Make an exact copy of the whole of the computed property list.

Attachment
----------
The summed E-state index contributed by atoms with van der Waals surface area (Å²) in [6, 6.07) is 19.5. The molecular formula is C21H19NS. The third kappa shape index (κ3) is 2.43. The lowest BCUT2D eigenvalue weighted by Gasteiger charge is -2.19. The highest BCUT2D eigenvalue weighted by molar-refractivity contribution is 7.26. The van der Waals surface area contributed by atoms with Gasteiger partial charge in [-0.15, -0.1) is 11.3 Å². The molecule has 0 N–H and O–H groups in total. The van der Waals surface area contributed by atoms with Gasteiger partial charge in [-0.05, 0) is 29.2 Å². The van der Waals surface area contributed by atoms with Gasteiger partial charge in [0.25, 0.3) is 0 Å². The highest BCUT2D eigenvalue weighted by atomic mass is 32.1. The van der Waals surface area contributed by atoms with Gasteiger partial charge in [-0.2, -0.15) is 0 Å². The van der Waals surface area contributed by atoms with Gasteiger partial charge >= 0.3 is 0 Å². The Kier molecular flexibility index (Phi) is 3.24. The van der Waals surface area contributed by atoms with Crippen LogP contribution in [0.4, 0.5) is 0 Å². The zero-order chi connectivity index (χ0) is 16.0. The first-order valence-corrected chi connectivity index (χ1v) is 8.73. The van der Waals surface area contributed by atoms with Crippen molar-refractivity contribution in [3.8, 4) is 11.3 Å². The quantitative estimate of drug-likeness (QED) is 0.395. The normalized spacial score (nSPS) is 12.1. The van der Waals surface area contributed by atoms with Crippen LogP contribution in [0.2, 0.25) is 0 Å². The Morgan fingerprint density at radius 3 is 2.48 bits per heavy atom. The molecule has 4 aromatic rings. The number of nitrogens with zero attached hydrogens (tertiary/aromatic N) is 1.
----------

The summed E-state index contributed by atoms with van der Waals surface area (Å²) in [6, 6.07) is 19.5. The molecular formula is C21H19NS. The third kappa shape index (κ3) is 2.43. The lowest BCUT2D eigenvalue weighted by Gasteiger charge is -2.19. The highest BCUT2D eigenvalue weighted by molar-refractivity contribution is 7.26. The van der Waals surface area contributed by atoms with Gasteiger partial charge in [-0.15, -0.1) is 11.3 Å². The molecule has 0 N–H and O–H groups in total. The van der Waals surface area contributed by atoms with Gasteiger partial charge in [-0.05, 0) is 29.2 Å². The van der Waals surface area contributed by atoms with Gasteiger partial charge in [0.25, 0.3) is 0 Å². The highest BCUT2D eigenvalue weighted by atomic mass is 32.1. The van der Waals surface area contributed by atoms with Gasteiger partial charge in [-0.2, -0.15) is 0 Å². The van der Waals surface area contributed by atoms with Gasteiger partial charge >= 0.3 is 0 Å². The Kier molecular flexibility index (Phi) is 3.24. The van der Waals surface area contributed by atoms with Crippen LogP contribution in [0.4, 0.5) is 0 Å². The zero-order chi connectivity index (χ0) is 16.0. The first-order valence-corrected chi connectivity index (χ1v) is 8.73. The van der Waals surface area contributed by atoms with Crippen molar-refractivity contribution in [3.8, 4) is 11.3 Å². The quantitative estimate of drug-likeness (QED) is 0.395. The normalized spacial score (nSPS) is 12.1. The van der Waals surface area contributed by atoms with Crippen LogP contribution in [0.2, 0.25) is 0 Å². The Morgan fingerprint density at radius 3 is 2.48 bits per heavy atom. The molecule has 4 aromatic rings. The number of nitrogens with zero attached hydrogens (tertiary/aromatic N) is 1.